In the further course of the discussion, the author discusses the Rome I Regulation (EU), which is contrasted to the “Second Restatement of Conflict of Laws” and turns his attention to the considerable differences in the initial concept, which is ultimately not surprising. In this context, the author also deals with groundbreaking studies of german IPR – authors with regard to the determination of the characteristic performance in connection with the determination of the p.i.l. In order to show this in more detail, the author discusses details of the interpretation of Art. 4 of the Rome I Regulation with regard to the inclusion of franchise agreements f.e.. However, it also deals with problems of international labour law, such as temporary employment abroad.
Of particular interest is the section on the advantages and disadvantages of rigid regulations: “The analysis of previous pages shows that the major change introduced by Rome I was to replace the flexible approach of the Rome Convention with hard-and-fast-rules”. This criticism had already been voiced on several occasions in the run-up to the legislative process. This is particularly problematic in the case of the “Escape-Clause”. The author pleads de lege ferenda for more flexible regulations and a stronger weighting of party autonomy, which becomes problematic in several parts of EU-Law.
In the last chapter, the author makes concrete proposals and almost puts his arguments together. He has considerable doubts as to whether the strict rules are consistent with the obligation of judges to arrive at fair judgments in an individual case. As a result, these legal regulations can also have a market-damaging effect, with political discourses as the deciding factor in a bureaucratic environment. It should not be overlooked that these rules are also conceived against the background of a consumer protection concept where this area is ultimately not directly concerned. In order to arrive at better regulations, the author suggests learning from the mistakes made in ROM-I. The author of this study also suggests that the Commission should take the necessary steps to ensure that these rules are applied correctly. He sees this regulation at least in part as a step backwards in the context of a “European Crisis of the Conflict of Laws”. Against this background, he makes concrete proposals to arrive at more market-oriented regulations, since in his opinion the Rome I Regulation represents a missed opportunity. An improvement, however, would require a completely new legislative process, which is currently not in sight.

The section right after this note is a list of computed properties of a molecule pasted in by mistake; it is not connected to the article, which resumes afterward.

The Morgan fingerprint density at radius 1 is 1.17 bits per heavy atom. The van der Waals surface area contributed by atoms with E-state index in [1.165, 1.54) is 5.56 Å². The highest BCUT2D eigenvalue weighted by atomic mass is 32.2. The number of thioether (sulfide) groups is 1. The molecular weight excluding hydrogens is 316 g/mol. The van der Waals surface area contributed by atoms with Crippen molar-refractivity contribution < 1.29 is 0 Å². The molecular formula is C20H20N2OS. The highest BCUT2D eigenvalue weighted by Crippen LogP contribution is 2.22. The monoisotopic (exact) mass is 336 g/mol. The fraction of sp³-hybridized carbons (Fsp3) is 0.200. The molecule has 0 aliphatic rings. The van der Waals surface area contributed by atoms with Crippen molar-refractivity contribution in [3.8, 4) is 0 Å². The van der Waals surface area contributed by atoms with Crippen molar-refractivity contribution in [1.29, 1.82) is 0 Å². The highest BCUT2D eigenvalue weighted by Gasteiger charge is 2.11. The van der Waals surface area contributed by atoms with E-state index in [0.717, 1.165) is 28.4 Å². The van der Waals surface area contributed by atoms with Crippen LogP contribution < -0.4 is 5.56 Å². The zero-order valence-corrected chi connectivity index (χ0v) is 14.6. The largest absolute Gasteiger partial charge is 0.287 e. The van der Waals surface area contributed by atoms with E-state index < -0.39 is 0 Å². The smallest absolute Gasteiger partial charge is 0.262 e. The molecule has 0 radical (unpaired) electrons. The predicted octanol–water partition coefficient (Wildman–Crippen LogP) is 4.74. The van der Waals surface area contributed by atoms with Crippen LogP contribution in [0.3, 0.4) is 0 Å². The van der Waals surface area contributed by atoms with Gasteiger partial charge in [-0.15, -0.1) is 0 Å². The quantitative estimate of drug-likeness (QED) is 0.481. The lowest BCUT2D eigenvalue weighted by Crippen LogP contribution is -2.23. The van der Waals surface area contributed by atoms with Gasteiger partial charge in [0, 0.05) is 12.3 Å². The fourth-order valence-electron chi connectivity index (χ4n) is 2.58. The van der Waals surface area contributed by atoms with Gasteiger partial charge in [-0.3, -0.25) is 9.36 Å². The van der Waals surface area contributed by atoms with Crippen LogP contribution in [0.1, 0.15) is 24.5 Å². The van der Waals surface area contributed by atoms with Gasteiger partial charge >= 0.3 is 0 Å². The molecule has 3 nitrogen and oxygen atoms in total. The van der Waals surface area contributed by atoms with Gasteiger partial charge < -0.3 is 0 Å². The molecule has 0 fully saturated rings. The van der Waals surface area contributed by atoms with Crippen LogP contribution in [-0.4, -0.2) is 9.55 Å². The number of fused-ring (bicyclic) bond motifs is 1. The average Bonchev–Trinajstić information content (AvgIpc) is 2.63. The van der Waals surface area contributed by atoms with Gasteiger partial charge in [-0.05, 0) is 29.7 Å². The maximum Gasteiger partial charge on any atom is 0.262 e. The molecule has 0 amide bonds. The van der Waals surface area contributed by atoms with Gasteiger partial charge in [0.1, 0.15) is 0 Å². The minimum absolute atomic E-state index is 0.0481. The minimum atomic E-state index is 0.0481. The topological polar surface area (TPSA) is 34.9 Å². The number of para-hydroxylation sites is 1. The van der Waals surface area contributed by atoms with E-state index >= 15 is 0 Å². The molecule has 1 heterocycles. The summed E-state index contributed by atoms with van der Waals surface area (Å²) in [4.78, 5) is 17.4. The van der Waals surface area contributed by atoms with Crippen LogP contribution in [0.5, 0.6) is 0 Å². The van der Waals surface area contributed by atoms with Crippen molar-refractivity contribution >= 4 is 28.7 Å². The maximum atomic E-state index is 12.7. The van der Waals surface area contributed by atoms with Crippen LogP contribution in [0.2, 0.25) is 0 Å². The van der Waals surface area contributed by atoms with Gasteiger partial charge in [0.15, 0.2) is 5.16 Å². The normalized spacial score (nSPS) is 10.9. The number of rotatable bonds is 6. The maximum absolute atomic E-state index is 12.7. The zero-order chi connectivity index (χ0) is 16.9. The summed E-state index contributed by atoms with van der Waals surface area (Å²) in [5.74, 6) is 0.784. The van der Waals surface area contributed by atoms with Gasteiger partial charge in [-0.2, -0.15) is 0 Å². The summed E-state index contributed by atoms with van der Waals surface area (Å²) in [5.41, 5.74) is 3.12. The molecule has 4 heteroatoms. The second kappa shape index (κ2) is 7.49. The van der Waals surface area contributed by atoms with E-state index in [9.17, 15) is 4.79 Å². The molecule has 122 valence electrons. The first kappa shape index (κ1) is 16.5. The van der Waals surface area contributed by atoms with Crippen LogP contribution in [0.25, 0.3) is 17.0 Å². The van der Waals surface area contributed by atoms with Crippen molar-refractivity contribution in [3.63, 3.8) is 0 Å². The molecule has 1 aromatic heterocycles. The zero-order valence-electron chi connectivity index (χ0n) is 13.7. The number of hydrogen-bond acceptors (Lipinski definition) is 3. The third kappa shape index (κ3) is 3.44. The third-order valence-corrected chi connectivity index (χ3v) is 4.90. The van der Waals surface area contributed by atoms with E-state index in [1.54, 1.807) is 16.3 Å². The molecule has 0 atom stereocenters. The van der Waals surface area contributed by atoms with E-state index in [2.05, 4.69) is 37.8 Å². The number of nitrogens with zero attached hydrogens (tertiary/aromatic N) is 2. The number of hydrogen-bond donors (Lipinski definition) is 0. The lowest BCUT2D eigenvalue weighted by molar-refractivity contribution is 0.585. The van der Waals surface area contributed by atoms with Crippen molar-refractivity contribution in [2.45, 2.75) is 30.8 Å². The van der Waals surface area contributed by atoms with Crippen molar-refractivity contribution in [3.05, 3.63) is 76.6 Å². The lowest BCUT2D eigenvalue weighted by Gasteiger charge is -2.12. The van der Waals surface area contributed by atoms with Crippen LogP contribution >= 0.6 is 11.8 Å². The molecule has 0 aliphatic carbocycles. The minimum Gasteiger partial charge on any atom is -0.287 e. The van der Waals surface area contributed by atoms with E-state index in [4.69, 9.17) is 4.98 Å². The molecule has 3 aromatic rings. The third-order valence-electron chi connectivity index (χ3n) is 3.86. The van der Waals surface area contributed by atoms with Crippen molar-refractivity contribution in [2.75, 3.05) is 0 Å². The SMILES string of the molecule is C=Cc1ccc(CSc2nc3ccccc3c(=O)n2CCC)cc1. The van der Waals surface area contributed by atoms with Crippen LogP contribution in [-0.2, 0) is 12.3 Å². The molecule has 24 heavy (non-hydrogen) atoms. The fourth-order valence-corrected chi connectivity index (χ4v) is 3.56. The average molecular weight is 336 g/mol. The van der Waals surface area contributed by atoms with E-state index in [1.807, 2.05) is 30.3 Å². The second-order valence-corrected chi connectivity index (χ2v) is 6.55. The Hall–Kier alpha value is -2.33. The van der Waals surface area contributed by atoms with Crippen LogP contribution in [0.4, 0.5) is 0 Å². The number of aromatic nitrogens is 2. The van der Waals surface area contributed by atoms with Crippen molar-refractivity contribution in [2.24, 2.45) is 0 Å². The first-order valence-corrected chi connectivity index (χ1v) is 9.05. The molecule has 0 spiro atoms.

Irrespective of this, this very interesting study highlights existing problems of the Rome I Regulation in relation to a more market-oriented legal understanding against the background of an internationalization of contract practice.
According to the Rome I Regulation, ‘the proper functioning of the internal market creates a need, in order to improve the predictability of the outcomes of litigation, certainty as to the law applicable […] therefore legal certainty should be highly foreseeable and as a consequence […] the courts should retain a degree of discretion’.
To illustrate this reasoning, it is necessary to conduct an analysis that focuses critically on the complex relationship between legal processes and market processes. Therefore, this book focuses on a modern economic analysis of contract law as well as on the battle between legal certainty and legal congruence.
In its conclusion, the book points out the urgent need for a new contract law theory that enhances the real economic intentions of the parties involved, and for a new reasonable rule of PiL that does not harm the contractual parties that represent the principal players in the market.